As you may know, the Writers’ Program recently announced the success of former screenwriting student Elissa Matsueda having her first film, Spare Parts, released in theaters this past January. Based on a true story, the film is about four underprivileged Hispanic high school students who formed a robotics club and competed against the country’s reigning robotics champion, MIT. Being no stranger to the Wp’, Elissa was kind enough to sit down and answer some questions on herself and her film, now that she is officially a produced writer! Read on to hear what she has to say:
Writers’ Program: You did an interview with us in 2010 when you won 1st place in our competition, but I don’t think we covered the most basic question: What made you want to be a writer?
Elissa Matsueda: I’m not one of those people who always knew what they wanted to do; I switched my major in college three times. But writing was something I always came back to. It excited me in a way that nothing else did.
Wp’: Has taking our classes played a part in that discovery?
EM: Taking classes at UCLA Extension definitely set me on the path to becoming a screenwriter. Before I moved to LA, I was primarily a fiction writer, and the Writers’ Program is where I learned the language and syntax of screenwriting. I was lucky enough to work with incredible teachers – not to mention the other students. UCLA Extension introduced me to a vibrant community of writers, many of whom I’m still in touch with now.
Wp’: Your film Spare Parts (originally titled La Vida Robot) is based on a true story. What was your inspiration and how did you go about researching it?
EM: I read [an article about the students] in WIRED Magazine – which was only about five pages – and had an instant emotional connection to it. These students were the ultimate underdogs, being undocumented and having little to no support or resources. I knew immediately it was a story I wanted to tell. But there was an enormous amount of research. My undergraduate degree is in journalism, so I went to Phoenix armed with pages and pages of questions for the real-life guys. I wanted to make sure I did justice to their achievement and to them as characters and people. On top of that, for it to seem realistic, I had to at least vaguely understand the engineering concepts. Luckily, one of the teachers (Fredi Lajvardi) was gracious enough to answer my tech questions for 2+ years.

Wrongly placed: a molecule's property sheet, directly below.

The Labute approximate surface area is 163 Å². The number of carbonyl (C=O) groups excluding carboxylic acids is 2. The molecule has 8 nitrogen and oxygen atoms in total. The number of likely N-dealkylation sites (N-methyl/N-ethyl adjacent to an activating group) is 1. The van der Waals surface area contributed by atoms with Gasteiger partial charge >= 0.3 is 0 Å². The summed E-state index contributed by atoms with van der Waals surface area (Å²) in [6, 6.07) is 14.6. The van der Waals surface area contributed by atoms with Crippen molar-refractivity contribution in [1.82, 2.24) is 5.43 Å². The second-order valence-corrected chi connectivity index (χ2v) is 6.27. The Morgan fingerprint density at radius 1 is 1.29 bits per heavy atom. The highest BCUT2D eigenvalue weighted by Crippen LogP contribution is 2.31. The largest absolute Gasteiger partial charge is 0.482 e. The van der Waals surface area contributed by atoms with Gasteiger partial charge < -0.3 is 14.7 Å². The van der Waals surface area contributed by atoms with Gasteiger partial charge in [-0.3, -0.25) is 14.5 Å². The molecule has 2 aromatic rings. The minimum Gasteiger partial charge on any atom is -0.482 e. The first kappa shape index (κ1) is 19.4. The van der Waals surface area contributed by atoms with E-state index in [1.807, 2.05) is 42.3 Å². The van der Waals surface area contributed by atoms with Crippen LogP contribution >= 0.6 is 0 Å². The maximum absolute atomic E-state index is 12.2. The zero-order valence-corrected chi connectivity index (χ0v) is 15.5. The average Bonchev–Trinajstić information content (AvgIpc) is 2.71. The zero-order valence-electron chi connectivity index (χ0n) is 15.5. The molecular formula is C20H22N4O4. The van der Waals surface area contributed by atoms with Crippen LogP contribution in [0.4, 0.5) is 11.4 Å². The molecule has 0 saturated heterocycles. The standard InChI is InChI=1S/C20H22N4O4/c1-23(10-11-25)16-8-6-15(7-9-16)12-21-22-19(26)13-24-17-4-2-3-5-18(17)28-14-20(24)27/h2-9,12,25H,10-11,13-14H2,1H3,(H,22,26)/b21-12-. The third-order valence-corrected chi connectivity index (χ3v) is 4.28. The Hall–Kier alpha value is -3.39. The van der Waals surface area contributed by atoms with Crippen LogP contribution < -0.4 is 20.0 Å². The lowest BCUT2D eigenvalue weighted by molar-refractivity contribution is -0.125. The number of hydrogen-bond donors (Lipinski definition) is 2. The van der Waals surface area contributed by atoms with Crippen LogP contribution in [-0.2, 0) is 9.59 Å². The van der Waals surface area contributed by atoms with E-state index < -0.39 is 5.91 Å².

Wp’: How did the script go from being “words on a page” to a reality?
EM: I worked with a couple producers for 18 months on the script, and then it was sent out and optioned by Pantelion, a division of Lionsgate. As soon as George Lopez signed on to play the teacher, we moved quickly into production. I pinched myself at every step, from the first table read to pre-production to the actual shoot. It’s trippy to show up on set and have this small army of people working to bring something to life that you created.
Wp’: Which of the story’s themes or characters did you identify with most as you were writing?
EM: I think everyone relates to an underdog story. That’s why these kinds of stories resonate so deeply with audiences. This particular story is bittersweet, though, because despite their successes, these young men were (and to some extent still are) held back by their immigration status, which is devastating to see. Part of the hope for this movie is that it puts a face on the immigration debate. I don’t think you can watch their story and think these kids don’t belong here.
Wp’: What’s next on the horizon for you?
EM: Right now, I’m working on a low budget film that’s set to shoot in April. It’s quite a bit darker than Spare Parts, and working those different muscles is a lot of fun.
Wp’: Thanks and best of luck with the next film!
The 2015 Feature Film & Television Writing Competitions deadline is April 1st! For more information, please click here.
Jeff Bonnett is the Program Assistant for Screenwriting (Onsite & Online). Contact him at firstname.lastname@example.org or (310) 206-1542.